The characters in Poor White come alive with intricate, often grotesque detail, such as the extended sketch of a rich lawyer’s widow (Jane Orange), who is caught stealing eggs and has yolk running down her legs after a clerk hits the pocket where the eggs are hidden. Critics often discuss Poor White as a form of American bildungsroman, and Hugh as a post-Civil War Huck Finn.

The hero of Mark Twain’s Adventures of Huckleberry Finn (1884) tells readers at the end of the novel, “I reckon I got to light out for the Territory ahead of the rest, because Aunt Sally she’s going to adopt me and sivilize me, and I can’t stand it.” With the closing of the American frontier, young men and women across the country began to look to science and technology as the new territory where they could stake a claim and make their mark. Getting “sivilized” is what happens to young Hugh, who has no West to run to, and who until age fourteen has spent his time lazing on the banks of the Mississippi beside his father’s dilapidated shack. Sarah Shepard, like Huck’s Aunt Polly, nurtures Hugh with strong New England values, and the boy resists. The momentum of industrialization drags the indolent young man forward. Although successful in manufacturing, he laments his lowly roots at the end of chapter 14: “By struggle and work he had conquered the dreams but could not conquer his ancestry, nor change the fact that he was at bottom poor white trash.” Entrepreneurs find they must always struggle against such determinism.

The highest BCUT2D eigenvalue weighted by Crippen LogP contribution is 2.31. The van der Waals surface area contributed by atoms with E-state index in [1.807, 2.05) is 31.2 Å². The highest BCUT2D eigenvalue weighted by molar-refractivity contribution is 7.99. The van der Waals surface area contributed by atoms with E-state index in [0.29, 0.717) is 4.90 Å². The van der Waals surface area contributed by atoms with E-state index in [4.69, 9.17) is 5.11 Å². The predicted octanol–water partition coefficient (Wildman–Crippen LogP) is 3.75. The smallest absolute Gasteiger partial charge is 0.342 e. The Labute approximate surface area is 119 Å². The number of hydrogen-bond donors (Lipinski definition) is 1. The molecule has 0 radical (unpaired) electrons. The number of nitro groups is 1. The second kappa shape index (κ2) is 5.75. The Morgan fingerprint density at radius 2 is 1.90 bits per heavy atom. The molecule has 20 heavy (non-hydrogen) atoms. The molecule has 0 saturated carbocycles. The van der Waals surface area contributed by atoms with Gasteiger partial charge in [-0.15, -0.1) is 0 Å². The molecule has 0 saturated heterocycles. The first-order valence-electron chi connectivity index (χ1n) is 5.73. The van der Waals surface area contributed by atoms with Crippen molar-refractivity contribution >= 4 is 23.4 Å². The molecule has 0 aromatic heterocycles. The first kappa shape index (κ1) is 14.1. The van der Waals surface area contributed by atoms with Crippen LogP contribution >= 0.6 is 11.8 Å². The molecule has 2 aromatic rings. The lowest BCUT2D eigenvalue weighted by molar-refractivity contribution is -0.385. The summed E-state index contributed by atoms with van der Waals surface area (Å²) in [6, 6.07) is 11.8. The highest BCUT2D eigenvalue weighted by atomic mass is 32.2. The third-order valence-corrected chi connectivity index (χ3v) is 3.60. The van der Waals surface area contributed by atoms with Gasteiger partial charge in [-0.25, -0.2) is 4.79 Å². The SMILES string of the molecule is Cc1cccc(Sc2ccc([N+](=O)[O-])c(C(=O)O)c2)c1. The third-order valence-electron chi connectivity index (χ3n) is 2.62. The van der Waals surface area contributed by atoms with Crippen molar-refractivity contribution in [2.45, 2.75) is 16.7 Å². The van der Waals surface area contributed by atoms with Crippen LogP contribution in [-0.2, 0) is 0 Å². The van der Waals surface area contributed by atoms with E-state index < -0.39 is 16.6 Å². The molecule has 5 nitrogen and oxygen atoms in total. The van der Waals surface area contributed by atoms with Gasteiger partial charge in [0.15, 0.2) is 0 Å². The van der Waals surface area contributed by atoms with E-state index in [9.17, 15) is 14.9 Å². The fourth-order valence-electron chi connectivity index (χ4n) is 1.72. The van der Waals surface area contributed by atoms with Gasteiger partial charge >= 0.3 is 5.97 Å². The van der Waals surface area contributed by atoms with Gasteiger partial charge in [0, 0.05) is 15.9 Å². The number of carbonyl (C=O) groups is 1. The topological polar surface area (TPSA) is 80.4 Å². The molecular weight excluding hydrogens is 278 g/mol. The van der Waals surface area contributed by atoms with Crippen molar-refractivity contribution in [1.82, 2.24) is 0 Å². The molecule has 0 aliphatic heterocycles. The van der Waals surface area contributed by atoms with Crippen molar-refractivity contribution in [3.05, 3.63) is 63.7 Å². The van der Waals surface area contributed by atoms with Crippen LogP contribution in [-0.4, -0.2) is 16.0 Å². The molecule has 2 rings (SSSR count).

The only fully developed character besides Hugh is Clara Butterworth, whose sexual awakening surfaces in flirtations with farmhands and in a brief relationship with a schoolteacher. Concerned about Clara’s virtue and worried that she has been associating too much with lower classes, Tom sends his daughter away to college in Columbus to become a lady and perhaps meet a suitable husband. At college, however, Clara meets Kate Chancellor, a lesbian classmate who rejects the limitations of marriage and plans to become a doctor. Kate teaches Clara to question society’s traditional expectations. Clara, rather than becoming ladylike, acts to control her life and decide with whom, if anyone, she will share it. Industrialization takes families away from the farm and allows women greater options.

As a chronicle of industrialization, Poor White is related to business novels such as William Dean Howells’s The Rise of Silas Lapham (1885) and Frank Norris’s The Pit (1903). Hugh’s inventions recall the numerous patents filed by Sam Hamilton in John Steinbeck’s East of Eden (1952). With the appearance of a socialist agitator at the end of the novel, Anderson foreshadows another stage of industrial development—in the Progressive Era, workers renewed the fight for fair wages and safe factory conditions. Agitators appear in similar but more prominent roles in political social-protest fiction such as Upton Sinclair’s The Jungle (1906) and John Steinbeck’s In Dubious Battle (1936). Although not the great American novel, Poor White is a significant literary account of America’s industrial coming-of-age.